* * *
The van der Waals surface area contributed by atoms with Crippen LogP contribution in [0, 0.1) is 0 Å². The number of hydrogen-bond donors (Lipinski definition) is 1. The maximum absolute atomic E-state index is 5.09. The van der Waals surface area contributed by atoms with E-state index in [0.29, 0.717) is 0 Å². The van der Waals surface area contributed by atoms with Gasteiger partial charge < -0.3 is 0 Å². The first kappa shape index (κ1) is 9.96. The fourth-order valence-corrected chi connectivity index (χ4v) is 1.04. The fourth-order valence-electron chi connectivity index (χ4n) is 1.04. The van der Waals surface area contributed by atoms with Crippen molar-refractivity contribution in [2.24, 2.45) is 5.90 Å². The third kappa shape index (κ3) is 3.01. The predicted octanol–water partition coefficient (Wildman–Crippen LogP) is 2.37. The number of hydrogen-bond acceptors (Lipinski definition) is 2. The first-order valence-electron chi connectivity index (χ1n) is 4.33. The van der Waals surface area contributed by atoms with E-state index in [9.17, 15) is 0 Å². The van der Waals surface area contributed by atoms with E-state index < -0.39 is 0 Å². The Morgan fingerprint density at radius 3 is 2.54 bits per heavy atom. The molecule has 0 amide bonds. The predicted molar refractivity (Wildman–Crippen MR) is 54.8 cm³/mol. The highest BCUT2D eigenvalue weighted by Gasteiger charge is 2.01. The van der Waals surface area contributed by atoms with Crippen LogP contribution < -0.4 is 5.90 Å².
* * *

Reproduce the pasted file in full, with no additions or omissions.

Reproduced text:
The van der Waals surface area contributed by atoms with Crippen LogP contribution in [0, 0.1) is 0 Å². The number of hydrogen-bond donors (Lipinski definition) is 1. The maximum absolute atomic E-state index is 5.09. The van der Waals surface area contributed by atoms with E-state index in [0.29, 0.717) is 0 Å². The van der Waals surface area contributed by atoms with Gasteiger partial charge < -0.3 is 0 Å². The first kappa shape index (κ1) is 9.96. The fourth-order valence-corrected chi connectivity index (χ4v) is 1.04. The fourth-order valence-electron chi connectivity index (χ4n) is 1.04. The van der Waals surface area contributed by atoms with Crippen molar-refractivity contribution in [2.24, 2.45) is 5.90 Å². The third kappa shape index (κ3) is 3.01. The predicted octanol–water partition coefficient (Wildman–Crippen LogP) is 2.37. The number of hydrogen-bond acceptors (Lipinski definition) is 2. The first-order valence-electron chi connectivity index (χ1n) is 4.33. The van der Waals surface area contributed by atoms with E-state index in [9.17, 15) is 0 Å². The van der Waals surface area contributed by atoms with E-state index < -0.39 is 0 Å². The Morgan fingerprint density at radius 3 is 2.54 bits per heavy atom. The molecule has 0 amide bonds. The predicted molar refractivity (Wildman–Crippen MR) is 54.8 cm³/mol. The highest BCUT2D eigenvalue weighted by Gasteiger charge is 2.01. The van der Waals surface area contributed by atoms with Crippen LogP contribution < -0.4 is 5.90 Å².